St. Amand, James (DNB00)


ST. AMAND, JAMES (1687–1754), antiquary, second son of James St. Amand, apothecary to the family of James II, was born at Covent Garden, London, on 7 April 1687, and baptised at St. Paul's Church by Dr. Patrick on 21 April. He was probably at Westminster School, as his library included a schoolbook for use there, printed in 1702, containing notes in his handwriting. On 17 March 1702–3, the day on which his elder brother George (for whom Prince George of Denmark had acted as sponsor) matriculated from Corpus Christi College, Oxford, he went through the same ceremony at Hart Hall. He probably never went into residence, and on 5 Sept. 1704 he was entered as a gentleman-commoner at Lincoln College. After a year's residence he embarked, on 11 Sept. 1705, at Greenwich for Holland, and travelled through that country, Germany, and Austria to Venice. He remained in Italy until 1710, and then returned to England by Geneva and Paris.

Warton speaks of St. Amand as ‘literarum Græcarum flagrans studio,’ and the object of his travel was to collate the manuscripts for a new edition of Theocritus which he meditated. His collections ‘magno studio et sumptu facta et comparata a viro Græce doctissimo’ were much used by Warton in his edition of Theocritus (1770). His house was in East Street, near Red Lion Square, in the parish of St. George the Martyr, Bloomsbury, and he collected there a considerable library of books and manuscripts. He died on 5 Sept. 1754, and his will, which was dated on 9 Aug. 1749, was proved on 17 Sept. 1754. He ordered his body to be buried at Christ's Hospital, London, with this inscription: ‘Here lyes a benefactor, let no one move his bones,’ and without his name. The tablet is in the cloisters, and is reproduced in R. B. Johnson's ‘Christ's Hospital’ (p. 142).

St. Amand left his books, coins, and prints to the Bodleian Library, but those which it did not want were to go to Lincoln College. The books, a catalogue of which was drawn up by Alexander Cruden in September 1754, consisted ‘chiefly of the then modern editions of the classics and of the writings of modern Latin scholars;’ many of them had belonged to Arthur Charlett [q. v.] The manuscripts were mainly his notes on Theocritus, Horace, and other poets, and letters and papers relating to the Low Countries. Among them were numerous letters from Italian scholars on his projected Theocritus, and a letter from Jervas on the pictures to be seen at Rome (cf. Coxe, Catalogi Cod. MSS. Bibl. Bodl. Pars prima, 1853, coll. 889–908, and Madan, Western MSS. at the Bodleian Library, pp. 158–9). William Stukeley [q. v.] was one of the executors, and in May 1755 he brought the books to Oxford in twenty-seven cases; the coins and medals followed subsequently (Stukeley, Memoirs, i. 136, ii. 6, iii. 474).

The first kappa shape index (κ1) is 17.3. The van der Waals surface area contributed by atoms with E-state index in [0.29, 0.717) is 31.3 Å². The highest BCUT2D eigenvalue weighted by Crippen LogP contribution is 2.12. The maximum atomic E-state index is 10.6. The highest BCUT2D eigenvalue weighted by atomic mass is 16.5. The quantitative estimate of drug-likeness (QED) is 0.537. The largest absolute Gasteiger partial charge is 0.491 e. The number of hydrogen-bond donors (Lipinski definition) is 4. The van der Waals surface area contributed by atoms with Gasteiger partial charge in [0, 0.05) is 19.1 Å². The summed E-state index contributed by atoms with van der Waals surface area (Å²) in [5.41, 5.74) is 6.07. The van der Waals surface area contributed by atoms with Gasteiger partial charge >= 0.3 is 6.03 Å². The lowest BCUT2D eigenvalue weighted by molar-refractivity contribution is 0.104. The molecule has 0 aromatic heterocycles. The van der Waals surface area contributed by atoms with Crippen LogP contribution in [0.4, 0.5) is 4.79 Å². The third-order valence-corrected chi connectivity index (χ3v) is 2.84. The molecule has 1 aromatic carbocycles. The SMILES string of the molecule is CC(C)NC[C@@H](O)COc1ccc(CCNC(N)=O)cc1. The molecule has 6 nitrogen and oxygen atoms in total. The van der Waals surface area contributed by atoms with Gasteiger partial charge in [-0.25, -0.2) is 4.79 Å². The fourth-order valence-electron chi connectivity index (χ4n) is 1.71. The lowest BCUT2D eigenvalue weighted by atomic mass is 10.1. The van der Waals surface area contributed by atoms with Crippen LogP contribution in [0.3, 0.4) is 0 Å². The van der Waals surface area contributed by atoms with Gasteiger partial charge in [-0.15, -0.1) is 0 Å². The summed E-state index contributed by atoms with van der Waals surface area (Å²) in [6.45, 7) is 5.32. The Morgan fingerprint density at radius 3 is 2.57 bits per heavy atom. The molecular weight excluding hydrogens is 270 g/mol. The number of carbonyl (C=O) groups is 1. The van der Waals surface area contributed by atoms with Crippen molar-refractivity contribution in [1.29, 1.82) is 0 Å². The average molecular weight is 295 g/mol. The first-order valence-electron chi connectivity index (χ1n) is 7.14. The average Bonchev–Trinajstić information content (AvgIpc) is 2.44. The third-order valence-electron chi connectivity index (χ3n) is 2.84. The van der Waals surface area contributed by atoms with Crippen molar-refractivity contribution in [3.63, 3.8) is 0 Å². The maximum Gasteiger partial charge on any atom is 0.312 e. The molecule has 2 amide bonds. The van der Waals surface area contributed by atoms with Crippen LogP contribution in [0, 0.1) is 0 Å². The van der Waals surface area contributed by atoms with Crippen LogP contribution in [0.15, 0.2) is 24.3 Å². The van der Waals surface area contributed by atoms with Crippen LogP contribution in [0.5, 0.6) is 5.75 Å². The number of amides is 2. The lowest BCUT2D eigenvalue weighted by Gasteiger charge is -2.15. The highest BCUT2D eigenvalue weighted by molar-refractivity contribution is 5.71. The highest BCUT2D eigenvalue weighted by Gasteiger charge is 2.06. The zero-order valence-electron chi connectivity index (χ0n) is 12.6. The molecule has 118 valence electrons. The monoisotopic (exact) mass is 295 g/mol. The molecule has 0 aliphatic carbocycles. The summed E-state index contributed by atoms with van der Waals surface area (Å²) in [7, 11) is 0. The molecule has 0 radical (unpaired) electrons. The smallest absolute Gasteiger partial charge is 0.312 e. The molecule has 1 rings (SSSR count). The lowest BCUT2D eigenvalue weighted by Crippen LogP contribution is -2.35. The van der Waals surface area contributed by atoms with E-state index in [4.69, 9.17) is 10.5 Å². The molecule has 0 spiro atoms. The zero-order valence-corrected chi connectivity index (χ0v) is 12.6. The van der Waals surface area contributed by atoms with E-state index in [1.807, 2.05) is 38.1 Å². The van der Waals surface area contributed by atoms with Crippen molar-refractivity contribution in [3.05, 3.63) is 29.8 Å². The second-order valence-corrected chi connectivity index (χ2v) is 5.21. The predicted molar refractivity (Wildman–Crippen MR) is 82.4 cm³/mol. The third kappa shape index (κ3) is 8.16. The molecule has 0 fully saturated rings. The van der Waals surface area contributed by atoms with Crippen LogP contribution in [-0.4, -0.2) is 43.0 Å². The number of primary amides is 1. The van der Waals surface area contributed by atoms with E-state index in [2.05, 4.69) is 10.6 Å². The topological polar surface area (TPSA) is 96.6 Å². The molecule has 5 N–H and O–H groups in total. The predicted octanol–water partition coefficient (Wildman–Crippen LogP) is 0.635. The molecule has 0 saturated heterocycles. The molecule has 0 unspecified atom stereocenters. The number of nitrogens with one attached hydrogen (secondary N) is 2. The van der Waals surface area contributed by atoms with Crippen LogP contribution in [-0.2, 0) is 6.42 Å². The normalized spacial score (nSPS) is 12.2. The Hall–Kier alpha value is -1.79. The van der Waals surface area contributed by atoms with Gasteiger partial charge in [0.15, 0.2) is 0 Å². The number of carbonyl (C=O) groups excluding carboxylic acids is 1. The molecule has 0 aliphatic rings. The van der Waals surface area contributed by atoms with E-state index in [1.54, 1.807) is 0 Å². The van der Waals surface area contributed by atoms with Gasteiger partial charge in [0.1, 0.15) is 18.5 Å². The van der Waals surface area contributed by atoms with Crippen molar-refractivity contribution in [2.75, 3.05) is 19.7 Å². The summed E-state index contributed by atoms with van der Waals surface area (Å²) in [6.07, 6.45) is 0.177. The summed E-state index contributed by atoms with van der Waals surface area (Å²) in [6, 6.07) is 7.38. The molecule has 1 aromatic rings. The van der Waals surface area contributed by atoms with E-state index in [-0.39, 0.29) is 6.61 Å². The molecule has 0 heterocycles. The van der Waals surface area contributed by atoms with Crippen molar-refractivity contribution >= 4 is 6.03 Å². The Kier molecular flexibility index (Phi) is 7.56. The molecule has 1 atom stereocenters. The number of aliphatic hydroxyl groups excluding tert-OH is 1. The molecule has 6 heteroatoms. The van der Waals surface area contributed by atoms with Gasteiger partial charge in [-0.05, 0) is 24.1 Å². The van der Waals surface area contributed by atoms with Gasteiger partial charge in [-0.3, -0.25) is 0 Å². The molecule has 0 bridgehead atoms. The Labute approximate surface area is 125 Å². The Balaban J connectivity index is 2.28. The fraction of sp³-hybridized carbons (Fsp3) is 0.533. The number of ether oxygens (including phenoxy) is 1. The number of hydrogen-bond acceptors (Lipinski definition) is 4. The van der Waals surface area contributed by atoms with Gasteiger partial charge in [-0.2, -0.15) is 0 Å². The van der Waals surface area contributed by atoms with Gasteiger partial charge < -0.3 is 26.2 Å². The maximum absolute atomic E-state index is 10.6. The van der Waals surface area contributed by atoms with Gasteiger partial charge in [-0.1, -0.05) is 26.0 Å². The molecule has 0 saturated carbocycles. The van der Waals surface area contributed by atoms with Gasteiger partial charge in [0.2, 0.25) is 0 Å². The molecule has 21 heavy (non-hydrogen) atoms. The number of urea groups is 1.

The residue of the estate was bequeathed to Christ's Hospital, together with a miniature set in gold of his grandfather, John St. Amand. The picture was left inalienable, and, if this condition were not complied with, the whole estate was to revert to the university of Oxford. A court was annually held, called ‘The Picture Court,’ when the miniature was formally produced. There was a legend that this painting was a portrait of the Old Pretender.

[Notes and Queries, 6th ser. viii. 425; Gent. Mag. 1754 p. 435, 1801 ii. 599, 1802 i. 493, ii. 599; Trollope's Christ's Hospital, pp. 121–3; Johnson's Christ's Hospital, p. 270; Macray's Bodleian Library, 2nd ed. pp. 252–4.]

W. P. C.